"The whole fucking point is to change the world, or at least stir up a shitload of trouble"
Tom Morello

So, with all this forwards-facing music, you can forgive him for allowing himself a little bit of nostalgia - working with Bruce Springsteen and Eddie Vedder on a cover of the mighty 'Highway To Hell'. Did it give even three icons like these pause for thought when tackling an anthem-like that? "Ha! No one's trying to top AC/DC there," he cackles, "but the moment where we first played it on stage was one of the most exciting rock and roll moments that I've ever been around. And I just wanted to make a song with some of my rock'n'roll brothers." It's as thunderous a cover as you would imagine with that trio on it and a welcome throwback to the trio playing it at a Springsteen concert in Melbourne back in 2014. Describing his pilgrimage to Bon Scott's grave in his hometown of Perth a few nights before (he played with the E-Street Band on tour) and how the initial inspiration to play the cover as an opening song came about from that trip, Tom is grinning from ear to ear as he reminisces - even happily, and politically, dodging a cheeky question of who would win at Guitar Hero when Morello, Springsteen and Vedder are in a room together.

On a more serious note, as talk turns to the record's wider themes, what was playing out in the world inevitably crept into the songwriting. 'The War Inside', performed with Chris Stapleton, deals with the struggles of handling the demons inside during a period that Tom describes as "where your bandwidth is completely full just trying to keep the family sane and alive and keep the train on track".

The flip-side to that is BMTH's explosive 'Let's Get The Party Started', a track that on the surface of things may sound like a typical party anthem but holds hidden themes inside. "When you're confronted by insurmountable anxiety and fear, you can sink into depression or lose your fucking mind to the point where you kill yourself partying," nods Tom. "I didn't want to shy away from what was going on in the real world, even though that's sort of atypical for one of my records."

What is atypical for a Tom Morello record, of course, is a fiercely revolutionary air. And despite all the inwards-facing moments, there is plenty of fire and fury reserved for those seeking to oppress. 'Hold The Line', performed with Grandson, is one such moment, dealing in the reaction to the anti-racism protests that raced around the globe last year. "Those protests were a reckoning against global white supremacy," he says today. "Issues of exploitation, injustice, racism and oppression are a constant thread of human history. But, so too is standing up against those things." 'Hold The Line' joins the long list of songs that Morello has performed on that asks the simple question of 'can music change the world?" The answer, for him, is simple. "The whole fucking point is to change the world, or at least stir up a shitload of trouble. As a musician, I'm part of the cultural wing of that resistance." Just as fiercely politically active now as he has ever been, he continues. "Bands like The Clash and Public Enemy helped change my world and gave me a different perspective and made me feel less alone in my world view," he explains. "And it made me recognise that whatever my vocation was, there are ways that I could have my hand on the steering wheel of history. The world does not change itself; that is up to you. Like, you, literally you, reading this. When the world gets changed, it's done by people who are no different to anyone reading this. People didn't have more creativity, power, influence, intelligence; they just stood up for their place in time. Take your swings, people."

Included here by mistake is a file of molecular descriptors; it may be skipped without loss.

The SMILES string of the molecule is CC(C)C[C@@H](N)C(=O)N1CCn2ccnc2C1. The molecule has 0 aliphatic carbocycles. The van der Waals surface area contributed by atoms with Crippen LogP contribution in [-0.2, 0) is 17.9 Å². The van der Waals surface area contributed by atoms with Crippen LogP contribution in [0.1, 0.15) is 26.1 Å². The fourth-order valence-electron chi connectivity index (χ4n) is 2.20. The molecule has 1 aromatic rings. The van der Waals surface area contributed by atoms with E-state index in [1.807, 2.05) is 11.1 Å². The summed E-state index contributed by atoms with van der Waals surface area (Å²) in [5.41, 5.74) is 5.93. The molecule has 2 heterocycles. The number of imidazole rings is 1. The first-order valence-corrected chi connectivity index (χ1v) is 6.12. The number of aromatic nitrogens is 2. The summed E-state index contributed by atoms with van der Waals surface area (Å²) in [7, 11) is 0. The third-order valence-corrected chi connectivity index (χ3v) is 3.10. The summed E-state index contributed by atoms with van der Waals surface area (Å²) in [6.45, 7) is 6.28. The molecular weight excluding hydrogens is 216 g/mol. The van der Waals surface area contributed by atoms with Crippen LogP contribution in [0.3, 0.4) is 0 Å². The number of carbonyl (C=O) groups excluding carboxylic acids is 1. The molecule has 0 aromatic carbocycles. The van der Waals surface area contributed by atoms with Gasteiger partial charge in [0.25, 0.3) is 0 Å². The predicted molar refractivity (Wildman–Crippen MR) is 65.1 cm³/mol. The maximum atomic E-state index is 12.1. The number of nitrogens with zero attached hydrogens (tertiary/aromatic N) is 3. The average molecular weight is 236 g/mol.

When the chance to talk politics with Tom Morello comes up, it's usually wise to take it. Just as inspirational and passionate as you would imagine, thoughts and ideas come spilling out as he is asked whether he feels more optimism after seeing the protests. "A great deal," he agrees. "To see the uncompromising desire to defeat white supremacy and patriarchy, that's what the alt-right feels so threatened by. It's a clearer view of a future that dispels those antiquated notions of domination and power. My country wrestles with it every day, but my hope is that it's just the dying throes of a decrepit empire."

Not exactly a fan of the current administration, things have improved since you-know-who left the White House, of course. "Joe Biden is the absolute worst kind of corporate liberal democrat, but when it's that or the Ku Klux Klan marching down the streets of every town?" He doesn't need to finish that thought, but he's off down another strand already anyway. "We dodged the bullet of this immediate dystopian Handmaid's Tale future, so that can take the wind out of their sails," he says, "but the key thing is to always aim for the world you really want without compromise. That's the antithesis of American and probably British politics as well. It's always like 'what can we get away with' rather than are we or are we not going to save the planet? Are we or are we not going to tolerate this endemic racism that poisoned the planet? This pandemic is horrible. War is horrible. But what kills the most people on the planet is poverty and hunger, and they are man-made creations."

As our time runs out, it's clear that there is still more than enough fire in his belly to power a continent or two for quite some time yet. With the Rage Against The Machine shows currently rebooked for spring in the US, his fingers are crossed that, this time, it will all go ahead smoothly - but with a major caveat. "I want concerts to be a place of joy and a celebration of resistance. And not one where you go home and kill your grandma." In the meantime, he's got his electric guitar, and his voice memo app on his phone. And, right now, that's all he needs. 

Taken from the November issue of Upset. Tom Morello's album 'The Atlas Underground Fire' is out now.